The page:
It was their big chance. The godfather, Tomonobu Itagaki, had long departed the series he was synonymous with, Ninja Gaiden, would continue though. They didn’t need Itagaki, they would show that with the all-new Ninja Gaiden 3. You can almost picture the Team Ninja meeting to decide on how to approach the game’s development.
“Ok, so we need to really open up this series to newcomers, especially Westerners. They don’t seem to like hard games. Suggestions? We need to look at what’s hot right now.”
“Well God of War is popular with Westerners. How about hundreds of quick-time events in a simplified combat system?”
“Goes completely against what the series is built on, let’s do it.”
Ok, it probably didn’t happen like that. The problem is, it seems to be the most logical (albeit sensationalist) conclusion as to why Ninja Gaiden 3 feels so abjectly inferior to its predecessors. To understand the present however, a quick look into the past is required.
Ninja Gaiden, and the numerous sequels and remakes it has undergone, has always been about its finely tuned combat system and rock-hard (yet fair) difficulty curve. Mastering the fluid jumps, dodges and attacks of Ryu Hayabusa was essential, the game simply demanded you invest time and learn. It only worked because it was rewarding, the more time you spent with the game, the more it all clicked with the player and progress was made.
Any attempt to bastardise those principals in favour of a more mainstream title could possibly alienate the series’ core audience, and at the same time appear as nothing more than another God of War styled wannabe to many newcomers. Sadly, the latter is what has happened to NG3.
The most grating aspect to series fans will almost certainly be the heavy-handed implementation of quick-time events into far too many aspects of the game. Attacking, counter-attacking, jumping and climbing all have far too many instances where an on-screen game of Simon Says plays out with the player. Boss battles, a series staple for fantastical design and challenge, are absolutely riddled to the point where more time can be spent on QTEs than actually using the game’s base combat system.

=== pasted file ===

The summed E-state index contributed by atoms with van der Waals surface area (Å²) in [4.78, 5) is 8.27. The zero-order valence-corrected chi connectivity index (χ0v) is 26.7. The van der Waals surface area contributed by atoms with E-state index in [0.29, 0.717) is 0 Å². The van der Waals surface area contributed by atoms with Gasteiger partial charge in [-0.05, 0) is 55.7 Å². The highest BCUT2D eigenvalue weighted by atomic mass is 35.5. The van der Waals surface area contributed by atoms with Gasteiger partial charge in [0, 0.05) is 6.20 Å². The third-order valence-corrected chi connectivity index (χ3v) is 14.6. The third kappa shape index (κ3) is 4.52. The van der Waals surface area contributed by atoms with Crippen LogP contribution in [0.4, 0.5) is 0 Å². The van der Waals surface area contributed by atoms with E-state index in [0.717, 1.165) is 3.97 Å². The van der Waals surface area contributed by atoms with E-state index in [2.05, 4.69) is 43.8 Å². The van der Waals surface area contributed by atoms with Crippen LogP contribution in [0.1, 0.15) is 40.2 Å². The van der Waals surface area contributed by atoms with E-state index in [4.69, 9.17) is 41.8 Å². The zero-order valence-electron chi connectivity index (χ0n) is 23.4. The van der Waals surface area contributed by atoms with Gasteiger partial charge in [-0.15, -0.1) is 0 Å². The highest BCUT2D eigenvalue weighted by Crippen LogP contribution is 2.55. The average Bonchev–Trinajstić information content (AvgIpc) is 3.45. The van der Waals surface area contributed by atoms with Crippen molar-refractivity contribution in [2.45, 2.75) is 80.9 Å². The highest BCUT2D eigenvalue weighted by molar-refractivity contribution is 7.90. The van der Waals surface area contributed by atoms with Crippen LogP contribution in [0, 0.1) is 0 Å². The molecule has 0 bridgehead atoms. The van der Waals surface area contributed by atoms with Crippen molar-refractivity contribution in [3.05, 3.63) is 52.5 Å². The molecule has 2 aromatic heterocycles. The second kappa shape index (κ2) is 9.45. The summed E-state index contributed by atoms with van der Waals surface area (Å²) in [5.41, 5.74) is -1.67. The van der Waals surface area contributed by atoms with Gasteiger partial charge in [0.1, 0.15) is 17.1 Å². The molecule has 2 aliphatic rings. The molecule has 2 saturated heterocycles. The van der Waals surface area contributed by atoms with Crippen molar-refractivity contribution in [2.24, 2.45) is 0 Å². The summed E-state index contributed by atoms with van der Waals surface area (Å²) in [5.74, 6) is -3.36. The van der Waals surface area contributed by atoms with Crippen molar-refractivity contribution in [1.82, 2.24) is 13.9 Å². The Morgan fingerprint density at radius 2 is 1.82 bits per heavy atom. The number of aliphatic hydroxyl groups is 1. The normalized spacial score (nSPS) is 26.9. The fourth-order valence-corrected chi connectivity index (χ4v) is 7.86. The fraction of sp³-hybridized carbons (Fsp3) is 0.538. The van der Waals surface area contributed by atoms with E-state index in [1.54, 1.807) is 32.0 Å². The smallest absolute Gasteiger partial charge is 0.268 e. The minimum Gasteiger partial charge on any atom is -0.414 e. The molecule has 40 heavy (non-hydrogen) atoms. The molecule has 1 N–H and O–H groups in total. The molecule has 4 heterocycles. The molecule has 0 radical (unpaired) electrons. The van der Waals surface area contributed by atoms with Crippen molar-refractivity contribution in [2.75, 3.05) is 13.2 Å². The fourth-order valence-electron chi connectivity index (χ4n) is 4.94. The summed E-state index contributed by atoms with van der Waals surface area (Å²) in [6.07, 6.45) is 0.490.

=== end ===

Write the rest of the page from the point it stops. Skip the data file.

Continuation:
Another simplification of the combat system is the reduction of weapons and limitation of the Ninpo that Ryu can cast. Whereas NG2’s multiple weapons and Ninpo were progressively unlocked, only the standard Dragon Sword and a single Ninpo attack is available to players. However, further weapons can be collected through downloadable content packs (which are pleasingly free!). The addition of the talons and scythe do add a little bit extra, enhancing the somewhat mediocre combat slightly. It may have been wiser to have them in the game from the start, alleviating a little of the criticism that combat is repetitive.
NG3 still has the bombast of its predecessors. Soldiers, tanks, helicopters, mechs and even dinosaurs are all sliced apart as the game progresses. Some of the enemies are fantastically presented, combining the organic with the robotic on a huge scale. The first time they appear on screen is an impressive moment. Sadly, they’re just not as awe-inspiring as the classic bosses of previous Ninja Gaidens.
As well as the convoluted, globe trotting single player campaign, there is also a multiplayer mode added to the game. Unfortunately finding anyone playing it is a bit of a challenge. Too often game searches timed out with no other players found. A shame really, as the changes to combat make multiplayer ninja fighting an intriguing proposition. The co-op Ninja Trials mode is a brilliant concept, and should definitely be more fully explored in future NG titles. Having a friend who also owns the game will add a decent chunk of additional gameplay on.
In adding on multiplayer, changing the combat system and taking away a lot of the extreme challenge the Ninja Gaiden games are synonymous with, Team Ninja has taken its eye off the ball. Instead of trying to be what it isn’t, Team Ninja needs to let the series embrace what made it so unique. Ninja Gaiden 3 isn’t a complete disaster, to label it so would be grossly unfair. The old magic is still in there, just not in as much abundance. A regrettable case of what could have been.